Environmental Justice Advocates Respond to OC Oil Spill: Time to end Dangerous Drilling In Our Backyards
For Immediate Release: October 7, 2021
(SACRAMENTO, CA) – On Thursday, the California Environmental Justice Alliance (CEJA) and Voices in Solidarity against Oil in Neighborhoods (VISIÓN) urged lawmakers and the Newsom administration to treat the environmental health crisis caused by fossil fuels impacting working communities of color with the same urgency as the Governor’s response to this weekend’s oil spill that occurred off the coast of southern California.
Since 2019, Governor Newsom’s state oil and gas regulatory agency has issued over 9,000 onshore drilling permits while state lawmakers have repeatedly killed legislation that would have directly protected frontline communities from serious adverse health effects from. oil and gas drilling next to homes, schools, prisons and healthcare facilities.
In the wake of another disastrous oil spill, CEJA and VISION provided the following statement:
“Saturday’s oil spill devastated the natural environment and will continue to destroy local ecosystems. As an alliance of predominantly low-income and Black, Indigenous, and people of color (BIPOC) living in some of the most polluted regions of California, we mourn this extreme poisoning of water and land as yet another example of the exploitation and failings of the fossil fuel industry,” said Tiffany Eng with the California Environmental Justice Alliance.
“Our legislature has failed to protect Californians from the egregious harms of fossil fuel operations through inaction and delay tactics. Oil and gas pipelines, oil fields, and refineries are inherently dangerous neighbors that are incompatible with safe communities,” Juan Flores with the Center on Race, Poverty and the Environment. “Childhood asthma and cancer rates climb, life-expectancies drop, and still our leaders give fossil fuel companies opportunities to line their pockets at the expense of human life. As we condemn this weekend’s oil spill and its impacts on local residents, we urge decision-makers to immediately end offshore and neighborhood drilling, followed by a swift phaseout of remaining oil and gas operations across the state.”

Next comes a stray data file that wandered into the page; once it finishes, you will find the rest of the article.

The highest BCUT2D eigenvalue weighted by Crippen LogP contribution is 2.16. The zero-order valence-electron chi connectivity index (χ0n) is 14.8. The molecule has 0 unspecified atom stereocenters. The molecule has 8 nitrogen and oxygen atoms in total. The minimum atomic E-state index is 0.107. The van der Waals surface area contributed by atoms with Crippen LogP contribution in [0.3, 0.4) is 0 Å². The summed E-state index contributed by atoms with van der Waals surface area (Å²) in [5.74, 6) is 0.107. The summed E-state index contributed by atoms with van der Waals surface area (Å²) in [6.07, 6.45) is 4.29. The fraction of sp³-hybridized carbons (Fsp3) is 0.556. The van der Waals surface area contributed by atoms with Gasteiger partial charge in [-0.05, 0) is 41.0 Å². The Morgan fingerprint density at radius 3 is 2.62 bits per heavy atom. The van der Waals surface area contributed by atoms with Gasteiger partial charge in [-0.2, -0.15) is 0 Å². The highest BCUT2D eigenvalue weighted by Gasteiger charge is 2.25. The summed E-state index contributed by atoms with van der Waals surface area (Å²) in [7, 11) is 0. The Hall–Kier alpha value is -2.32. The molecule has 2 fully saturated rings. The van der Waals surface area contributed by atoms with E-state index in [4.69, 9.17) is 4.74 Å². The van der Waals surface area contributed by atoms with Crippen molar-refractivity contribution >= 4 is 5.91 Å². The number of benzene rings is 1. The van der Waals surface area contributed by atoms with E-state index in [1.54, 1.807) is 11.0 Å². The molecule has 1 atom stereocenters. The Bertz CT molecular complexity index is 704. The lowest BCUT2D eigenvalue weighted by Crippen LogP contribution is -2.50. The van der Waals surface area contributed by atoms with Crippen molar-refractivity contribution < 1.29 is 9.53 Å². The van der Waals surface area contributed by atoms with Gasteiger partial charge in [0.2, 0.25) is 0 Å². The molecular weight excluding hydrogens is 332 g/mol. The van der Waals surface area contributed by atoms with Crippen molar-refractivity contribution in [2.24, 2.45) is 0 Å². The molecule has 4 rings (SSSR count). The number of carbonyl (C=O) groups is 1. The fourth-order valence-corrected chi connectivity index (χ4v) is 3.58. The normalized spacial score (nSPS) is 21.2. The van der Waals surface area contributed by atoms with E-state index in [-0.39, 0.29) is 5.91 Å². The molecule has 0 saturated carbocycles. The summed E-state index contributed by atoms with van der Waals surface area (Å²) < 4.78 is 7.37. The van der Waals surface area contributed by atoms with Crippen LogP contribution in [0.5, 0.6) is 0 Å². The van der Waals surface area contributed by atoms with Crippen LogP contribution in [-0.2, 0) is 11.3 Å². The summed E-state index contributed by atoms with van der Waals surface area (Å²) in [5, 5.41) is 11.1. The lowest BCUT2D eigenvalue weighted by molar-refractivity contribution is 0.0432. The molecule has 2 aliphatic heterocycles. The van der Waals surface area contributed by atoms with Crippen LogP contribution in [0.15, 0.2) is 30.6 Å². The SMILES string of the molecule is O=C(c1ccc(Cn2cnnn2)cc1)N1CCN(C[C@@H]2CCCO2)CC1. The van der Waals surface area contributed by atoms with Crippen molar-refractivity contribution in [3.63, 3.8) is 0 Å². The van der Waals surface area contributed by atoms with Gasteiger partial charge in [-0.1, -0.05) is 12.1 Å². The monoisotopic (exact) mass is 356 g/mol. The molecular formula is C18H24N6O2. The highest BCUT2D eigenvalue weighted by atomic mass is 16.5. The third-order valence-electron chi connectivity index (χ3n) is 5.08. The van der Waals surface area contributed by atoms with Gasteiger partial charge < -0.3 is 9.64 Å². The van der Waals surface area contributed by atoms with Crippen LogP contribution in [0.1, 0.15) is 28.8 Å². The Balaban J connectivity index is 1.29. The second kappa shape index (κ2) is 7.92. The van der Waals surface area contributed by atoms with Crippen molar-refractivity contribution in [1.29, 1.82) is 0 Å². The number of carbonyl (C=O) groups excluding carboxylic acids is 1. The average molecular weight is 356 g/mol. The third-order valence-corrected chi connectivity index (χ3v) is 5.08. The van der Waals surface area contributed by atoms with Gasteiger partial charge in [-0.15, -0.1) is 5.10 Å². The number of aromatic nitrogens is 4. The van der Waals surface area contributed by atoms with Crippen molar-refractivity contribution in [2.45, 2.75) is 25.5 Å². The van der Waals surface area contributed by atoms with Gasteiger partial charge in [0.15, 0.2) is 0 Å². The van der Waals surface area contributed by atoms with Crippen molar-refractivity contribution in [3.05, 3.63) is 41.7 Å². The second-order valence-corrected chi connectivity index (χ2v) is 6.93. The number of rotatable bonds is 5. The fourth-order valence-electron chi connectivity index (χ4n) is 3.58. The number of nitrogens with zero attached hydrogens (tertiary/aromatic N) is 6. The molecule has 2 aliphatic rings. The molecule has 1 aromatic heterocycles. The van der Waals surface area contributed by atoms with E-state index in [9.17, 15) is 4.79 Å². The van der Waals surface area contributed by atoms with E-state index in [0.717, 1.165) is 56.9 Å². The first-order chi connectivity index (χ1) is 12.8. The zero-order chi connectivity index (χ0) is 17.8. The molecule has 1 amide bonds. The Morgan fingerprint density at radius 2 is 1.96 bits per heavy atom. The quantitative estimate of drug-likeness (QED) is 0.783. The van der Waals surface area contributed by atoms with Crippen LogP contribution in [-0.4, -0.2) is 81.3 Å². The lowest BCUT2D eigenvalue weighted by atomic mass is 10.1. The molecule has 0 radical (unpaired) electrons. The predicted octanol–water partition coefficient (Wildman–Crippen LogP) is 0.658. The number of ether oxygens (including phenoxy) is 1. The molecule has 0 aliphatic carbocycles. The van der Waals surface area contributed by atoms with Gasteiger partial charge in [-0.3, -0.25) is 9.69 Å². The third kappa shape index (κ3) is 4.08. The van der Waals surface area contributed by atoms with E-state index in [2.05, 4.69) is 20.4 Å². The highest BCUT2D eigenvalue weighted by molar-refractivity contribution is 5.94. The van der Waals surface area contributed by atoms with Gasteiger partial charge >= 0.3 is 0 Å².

“Air pollution from neighborhood drilling is a chronic, invisible contamination on par with the catastrophe of an oil spill,but one that has continued for decades,” said Cesar Aguirre with the Central California Environmental Justice Network. “High cancer rates and respiratory and neurological diseases spill out from neighborhood oil fields every day, poisoning the people living, working, and going to school just feet away from oil and gas extraction sites.”
“California may be the “tent pole” of environmentalism as our Governor reminded us on Tuesday, but we are also the state with the highest percentage of Black, Indigenous, Latinx, Asian, and Pacific Islander communities living in dangerous proximity to hazardous sites. Nearly 7 million people, the majority BIPOC, live within a mile of oil and gas drilling sites. Of the 2 million Californians living within 2,500 feet of an oil and gas well, 92% are BIPOC,” said Bahram Fazeli with Communities for a Better Environment. “It’s time to enact commonsense setbacks between homes and fossil fuel operations and end neighborhood drilling.”
“The Orange County oil spill has shocking impacts, but it’s not a shocking occurrence. Oil spills are an “externality” of the oil industry at the cost of human life and our ecosystem. Refineries regularly flare poisonous emissions and sometimes explode; oil seeps in residential areas as pipes burst or leak; and deadly hydrofluoric acid is used next to homes,” said Gladys Limon with the California Environmental Justice Alliance. “Decision-makers have for too long normalized sacrificing the health of Black, Indigenous and people of color (BIPOC) on the frontlines of the fossil fuel industry. Communities and youth are demanding transformative action and real leadership from decision-makers to protect their lives and futures. And while the Governor has moved the ball forward, too many legislators have held it back. Legislators must decide: will they continue to protect the fossil fuel industry or protect the people they were elected to serve?”
“As environmental justice organizations await a decision from CalGEM, the state oil and gas regulatory agency, that could move oil and gas wells away from neighborhoods, we hope that decision-makers will respond to Saturday’s tragedy with bold, urgent action to protect frontline communities across the state,” said Kobi Naseck with VISIÓN (Voices in Solidarity Against Oil in Neighborhoods).
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